With his (and Baines') price tag reportedly as high as 20 million pounds each, only Manchester City, Manchester United and Chelsea could afford him in England. City needs a central defender more than the other two.
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CB -- Roger Johnson, Birmingham: Several central defenders are thought to be available this summer, including Jagielka, Blackburn's Christopher Samba and Bolton's Gary Cahill (a tad overrated?). Scott Dann and Johnson, the core of Birmingham's back four, are gone for sure, accompanying Foster. While Johnson possesses lesser tools than does Jagielka, his no-nonsense approach and hefty aerial presence mirror Samba's. He's tough as nails, too, as evidenced by his display in the Carling Cup final, when he carried on against Arsenal despite a calf injury. Villa, Liverpool, Arsenal and Tottenham are apparently interested in Johnson's services.
FB -- Vedran Corluka, Tottenham: Work with me here, folks. Unlike left backs, the Premier League isn't riddled with eye-catching right backs, so Corluka will have to suffice. The Croatian was unable to build on an excellent season with Spurs in 2009-10 because of injuries, making a mere 13 league starts. But when fit, Corluka has shown he's extremely sound defensively, which makes up for his lack of pace going forward. However, would he be much worse than the current right backs at Manchester United (one of the Da Silva twins), Manchester City (Pablo Zabaleta) or Chelsea (Branislav Ivanovic)?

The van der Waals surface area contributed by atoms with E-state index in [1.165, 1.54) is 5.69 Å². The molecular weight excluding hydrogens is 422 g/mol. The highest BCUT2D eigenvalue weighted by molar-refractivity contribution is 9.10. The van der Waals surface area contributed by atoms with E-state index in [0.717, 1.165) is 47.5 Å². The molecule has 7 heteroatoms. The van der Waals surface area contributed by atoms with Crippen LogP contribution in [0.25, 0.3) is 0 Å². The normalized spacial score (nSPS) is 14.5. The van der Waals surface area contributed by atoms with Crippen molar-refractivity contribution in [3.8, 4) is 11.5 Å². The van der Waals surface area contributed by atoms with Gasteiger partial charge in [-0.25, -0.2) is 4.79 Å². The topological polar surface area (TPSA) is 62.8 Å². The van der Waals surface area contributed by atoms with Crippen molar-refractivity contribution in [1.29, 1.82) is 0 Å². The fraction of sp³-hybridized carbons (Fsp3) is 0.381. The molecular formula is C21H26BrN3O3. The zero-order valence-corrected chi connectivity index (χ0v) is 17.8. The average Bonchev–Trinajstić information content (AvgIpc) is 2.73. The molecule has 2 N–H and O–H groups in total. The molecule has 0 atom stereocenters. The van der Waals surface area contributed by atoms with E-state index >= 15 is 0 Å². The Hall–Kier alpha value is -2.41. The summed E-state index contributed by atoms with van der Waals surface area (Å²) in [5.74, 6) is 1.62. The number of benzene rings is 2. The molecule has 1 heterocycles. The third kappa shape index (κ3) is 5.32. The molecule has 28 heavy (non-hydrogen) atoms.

MF -- Charles N'Zogbia, Wigan: If one player singlehandedly kept Wigan in the Premier League last season, it was N'Zogbia. There was no sleeping when the Frenchman was on the ball -- former manager Joe Kinnear once referred to him not as N'Zogbia, but "insomnia" -- as his mazy runs were a joy to watch. N'Zogbia scored nine league goals and added eight assists. Impressive enough. Take into consideration the team he was playing for, and his stats become even more striking.
But N'Zogbia, not averse to sulking, could be headed back to Newcastle, where he played from 2004-09, or Everton, which is believed to be at the front of the queue for the player. However, the Toffees are having a tough time raising the needed funds. Things may quickly change, of course, if they end up selling the likes of Baines, Jagielka or Jack Rodwell.
MF -- Scott Parker, West Ham: The heroics of Parker, named the league's player of the year by football writers, weren't sufficient to prevent West Ham from being demoted. Yet in terms of two-way midfielders, Parker and his never ending engine are up there. The arrival of midfielder Kevin Nolan at Upton Park -- he's reacquainted with Big Sam Allardyce -- means it's only a matter of time before Parker departs. Truth to be told, Parker would probably be leaving regardless of the Nolan move. The team making the most noise is Tottenham, which may lose another central defender, Luka Modric, to Chelsea.